In the Times this week, not only did Michael Pollan write an invaluable overview of the problems with the U.S. food-production system, he even went ahead and offered a slew of solutions for the next president to adopt. The broad outlines of Pollan's argument are fairly well-known by now: U.S. farm policies have distorted our agricultural system away from organic farming and toward industrial feedlots; away from healthy food and toward corn syrup in everything; away from sustainable land management and toward overproduction. But I wanted to pull out two slightly less-picked over bits from his piece. First, here's a passage on how we should look to Argentina for lessons on proper land management:

[I]n a geography roughly comparable to that of the American farm belt, farmers have traditionally employed an ingenious eight-year rotation of perennial pasture and annual crops: after five years grazing cattle on pasture (and producing the world's best beef), farmers can then grow three years of grain without applying any fossil-fuel fertilizer. Or, for that matter, many pesticides: the weeds that afflict pasture can't survive the years of tillage, and the weeds of row crops don't survive the years of grazing, making herbicides all but unnecessary. There is no reason—save current policy and custom—that American farmers couldn’t grow both high-quality grain and grass-fed beef under such a regime through much of the Midwest.

A system along those lines might help hurdle some of the problems that are going to be facing the agricultural sector in the coming years—particularly soil depletion and rising energy prices, which will make fertilizer more costly. Ironically, though, even in South America this approach has been falling out of favor, as rising grain prices are convincing Argentine farmers to ditch the rotation approach in favor of planting grain and soybeans year after year. (Well, that and the Argentine government seems to stick its hands in the agricultural market every few years.)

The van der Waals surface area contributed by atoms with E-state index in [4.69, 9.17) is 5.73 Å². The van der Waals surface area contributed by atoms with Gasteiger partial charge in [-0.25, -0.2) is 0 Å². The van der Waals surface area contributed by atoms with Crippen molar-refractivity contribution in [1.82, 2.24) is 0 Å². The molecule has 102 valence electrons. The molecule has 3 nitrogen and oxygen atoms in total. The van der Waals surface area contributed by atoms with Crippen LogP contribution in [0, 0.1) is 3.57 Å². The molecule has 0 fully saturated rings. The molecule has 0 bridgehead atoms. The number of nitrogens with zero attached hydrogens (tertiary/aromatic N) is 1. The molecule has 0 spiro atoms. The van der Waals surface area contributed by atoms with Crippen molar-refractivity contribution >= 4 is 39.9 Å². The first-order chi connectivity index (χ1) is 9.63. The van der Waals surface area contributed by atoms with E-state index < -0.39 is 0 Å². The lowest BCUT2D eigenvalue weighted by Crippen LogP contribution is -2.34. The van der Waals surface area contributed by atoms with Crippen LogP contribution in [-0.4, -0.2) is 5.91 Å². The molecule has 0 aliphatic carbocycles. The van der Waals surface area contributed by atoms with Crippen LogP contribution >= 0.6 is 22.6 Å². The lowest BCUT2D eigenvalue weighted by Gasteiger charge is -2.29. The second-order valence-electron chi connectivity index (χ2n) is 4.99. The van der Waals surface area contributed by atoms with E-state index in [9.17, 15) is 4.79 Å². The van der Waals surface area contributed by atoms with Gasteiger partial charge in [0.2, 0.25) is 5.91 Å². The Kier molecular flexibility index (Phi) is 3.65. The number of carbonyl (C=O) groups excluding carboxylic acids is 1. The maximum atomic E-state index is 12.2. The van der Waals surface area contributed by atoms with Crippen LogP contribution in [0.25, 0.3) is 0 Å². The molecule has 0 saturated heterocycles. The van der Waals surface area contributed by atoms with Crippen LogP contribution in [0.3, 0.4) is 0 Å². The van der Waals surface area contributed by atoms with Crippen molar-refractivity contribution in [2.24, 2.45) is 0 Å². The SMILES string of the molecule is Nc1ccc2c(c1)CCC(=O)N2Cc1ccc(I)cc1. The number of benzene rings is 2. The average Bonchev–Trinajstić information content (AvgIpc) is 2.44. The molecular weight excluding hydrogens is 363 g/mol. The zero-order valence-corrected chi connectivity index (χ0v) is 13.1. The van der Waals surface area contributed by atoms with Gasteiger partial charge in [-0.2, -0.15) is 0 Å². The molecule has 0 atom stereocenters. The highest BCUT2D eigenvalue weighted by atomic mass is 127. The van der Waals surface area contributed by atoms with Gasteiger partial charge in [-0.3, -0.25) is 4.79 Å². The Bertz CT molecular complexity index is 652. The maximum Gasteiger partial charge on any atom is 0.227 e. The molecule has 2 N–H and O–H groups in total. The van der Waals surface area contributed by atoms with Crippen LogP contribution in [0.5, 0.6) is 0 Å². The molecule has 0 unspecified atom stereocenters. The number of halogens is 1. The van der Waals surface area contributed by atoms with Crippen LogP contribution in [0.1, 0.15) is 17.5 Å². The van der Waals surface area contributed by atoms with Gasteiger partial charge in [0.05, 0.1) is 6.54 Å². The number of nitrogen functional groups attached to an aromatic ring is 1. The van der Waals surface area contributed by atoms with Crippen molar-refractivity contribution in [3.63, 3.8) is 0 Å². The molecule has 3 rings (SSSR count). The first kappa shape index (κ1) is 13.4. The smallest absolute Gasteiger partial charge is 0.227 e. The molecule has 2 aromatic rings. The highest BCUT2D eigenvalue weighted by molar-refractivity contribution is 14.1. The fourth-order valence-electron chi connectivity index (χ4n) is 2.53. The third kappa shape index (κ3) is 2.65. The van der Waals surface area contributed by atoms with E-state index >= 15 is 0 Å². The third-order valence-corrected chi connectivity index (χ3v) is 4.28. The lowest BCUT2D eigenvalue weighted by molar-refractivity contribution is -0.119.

One policy response might be to link farm subsidies to the number of crops a farmer grows or the number of days that his fields green (currently farmers have few incentives to plant cover crops after fall harvests, even though this would cut down on the need for fertilizer and prevent soil erosion). A number of commenters on this blog, literatehobo especially, have argued very cogently for eliminating all farm subsidies—and replacing them with a basic form of crop insurance—but I still think there's a decent argument for keeping and diverting some subsidies to promote sustainable land use. Along similar lines, Pollan suggests a new program to promote composting, which would, again, cut the need for fertilizer.

Another noteworthy point Pollan makes is that smaller and local farms shouldn't be hobbled by the same regulations that are meant to rein in abuses by behemoth food producers. Now, a lot of food-safety rules over the years have actually been backed by Big Ag precisely because they make life tougher for small producers. (Gabriel Kolko gave the classic example of this in his Triumph of Conservatism, noting that after Upton Sinclair published The Jungle, the big meatpackers saw their chance to push for new safety regulations that would secure their market position by making life difficult for smaller businesses.) Still, there aren't many good reasons why smaller farmers should need to jump through onerous hoops to, say, sell smoked ham to the neighbors.

Anyway, read the whole piece—it's fantastic. Pollan's takeaway point is that U.S. agricultural policy should be oriented toward improving the quality of the food we produce, rather than the quantity, as is the case now. That might raise the price of food somewhat—meat, especially, would become a bit pricier if we start cleaning up those filthy, overcrowded livestock feedlots that are becoming breeding grounds for disease—but the benefits for the climate, environment, and public health will likely make up for it. It's a trade-off, yes, but Pollan does a very nice job of explaining why it's the right one to make.

--Bradford Plumer